CIRC Seminar – Michael Servis
February 19 @ 4:10 pm - 5:00 pm
The Center for Institutional Research Computing’s February seminar will be given by Michael Servis, from WSU’s Department of Chemistry.
Coffee and light refreshments will be served.
Molecular structure and phase behavior in atomistic simulation of liquid/liquid extraction with applications to the nuclear fuel cycle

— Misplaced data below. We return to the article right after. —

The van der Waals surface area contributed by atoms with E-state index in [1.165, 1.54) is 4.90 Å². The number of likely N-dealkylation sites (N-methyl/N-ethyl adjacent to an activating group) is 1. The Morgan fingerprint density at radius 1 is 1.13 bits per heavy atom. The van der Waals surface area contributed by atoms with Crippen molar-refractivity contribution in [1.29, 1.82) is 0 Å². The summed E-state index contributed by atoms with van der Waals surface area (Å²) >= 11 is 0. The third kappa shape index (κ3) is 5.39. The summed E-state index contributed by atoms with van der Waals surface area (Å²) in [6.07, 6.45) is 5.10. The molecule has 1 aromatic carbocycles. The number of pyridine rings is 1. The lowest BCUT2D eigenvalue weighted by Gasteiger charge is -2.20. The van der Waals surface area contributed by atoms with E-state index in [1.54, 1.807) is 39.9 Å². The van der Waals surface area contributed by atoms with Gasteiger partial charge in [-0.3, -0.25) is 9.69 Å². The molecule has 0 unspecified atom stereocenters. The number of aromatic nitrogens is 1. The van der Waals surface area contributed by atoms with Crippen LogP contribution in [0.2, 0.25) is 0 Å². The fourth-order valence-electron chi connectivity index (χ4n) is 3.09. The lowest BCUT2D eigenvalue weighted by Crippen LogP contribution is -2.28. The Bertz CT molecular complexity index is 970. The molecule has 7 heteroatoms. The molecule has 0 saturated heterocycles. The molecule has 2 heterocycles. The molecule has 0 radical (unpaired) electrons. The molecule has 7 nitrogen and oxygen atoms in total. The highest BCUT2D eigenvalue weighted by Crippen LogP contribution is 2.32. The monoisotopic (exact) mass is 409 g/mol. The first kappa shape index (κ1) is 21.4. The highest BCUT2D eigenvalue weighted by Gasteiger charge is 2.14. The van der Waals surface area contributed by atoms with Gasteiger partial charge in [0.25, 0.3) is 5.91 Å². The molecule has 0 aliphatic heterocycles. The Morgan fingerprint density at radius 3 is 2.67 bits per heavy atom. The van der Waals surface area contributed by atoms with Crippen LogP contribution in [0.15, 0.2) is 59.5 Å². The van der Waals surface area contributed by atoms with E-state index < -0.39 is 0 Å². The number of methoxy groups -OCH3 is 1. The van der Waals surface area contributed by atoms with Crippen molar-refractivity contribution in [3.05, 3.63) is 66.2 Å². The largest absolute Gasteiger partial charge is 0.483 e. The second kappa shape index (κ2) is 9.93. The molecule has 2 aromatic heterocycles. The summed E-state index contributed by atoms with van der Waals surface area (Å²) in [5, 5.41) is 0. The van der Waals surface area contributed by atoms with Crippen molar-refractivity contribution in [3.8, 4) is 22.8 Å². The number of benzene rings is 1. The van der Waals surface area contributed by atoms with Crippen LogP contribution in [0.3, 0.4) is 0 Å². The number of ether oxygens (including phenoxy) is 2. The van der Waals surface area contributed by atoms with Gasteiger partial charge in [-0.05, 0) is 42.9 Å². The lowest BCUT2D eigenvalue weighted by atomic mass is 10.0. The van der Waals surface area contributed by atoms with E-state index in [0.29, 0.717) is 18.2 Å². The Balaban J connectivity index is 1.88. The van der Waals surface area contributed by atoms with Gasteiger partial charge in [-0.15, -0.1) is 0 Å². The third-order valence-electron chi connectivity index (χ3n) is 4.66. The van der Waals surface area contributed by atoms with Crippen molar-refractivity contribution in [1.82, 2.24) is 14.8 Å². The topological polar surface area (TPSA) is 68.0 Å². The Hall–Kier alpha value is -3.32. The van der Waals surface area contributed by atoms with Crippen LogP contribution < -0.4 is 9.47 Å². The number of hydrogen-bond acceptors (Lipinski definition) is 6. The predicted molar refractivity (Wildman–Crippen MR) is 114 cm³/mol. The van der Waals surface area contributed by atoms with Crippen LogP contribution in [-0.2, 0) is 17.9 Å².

Liquid/liquid extraction is the predominant chemical separations technique implemented in the nuclear fuel cycle to recover fissile nuclides from used nuclear fuel. In the industry standard Plutonium Uranium Reduction EXtraction (PUREX) process, a kerosene-based organic phase with an extractant molecule, tributyl phosphate (TBP), is contacted with an aqueous phase containing the used fuel dissolved in nitric acid. The amphiphilic TBP selectively extracts actinides into the organic phase as a charge neutral nitrate salt, e.g., UO2(NO3)2(TBP)2. Under high metal or acid loading into the organic phase, the deleterious phenomenon of third phase formation can occur, wherein the organic phase splits into a solute-rich and solvent-rich phase. This represents a chemical processing complication and, potentially, a criticality risk. This presentation will cover molecular simulation studies of the nanoscale structures which govern the efficiency and phase behavior of these complex molecular solutions. Simulation force fields are optimized to macroscopic thermodynamic properties for extractant/solvent mixtures and quantum potential energy surfaces for extractant/metal solvates. A graph theoretic framework is used to quantify solution phase speciation of extractant/water/acid hydrogen bonded clusters in the absence of extracted metal ions. Then, upon the extraction of U(VI), the role of solvent and extractant molecular structure in the association of UO2(NO3)2(TBP)2 solvates is studied. Percolation theory is applied to interpret the third phase formation phase transition for systems with and without UO2(NO3)2(TBP)2 solvates, identifying a different phase transition mechanism for each case. Lastly, the effect of extractant adsorption at the liquid/liquid interface on the interfacial water hydrogen bonding network is studied to identify the mechanism by which TBP extracts water from the interface into the organic phase.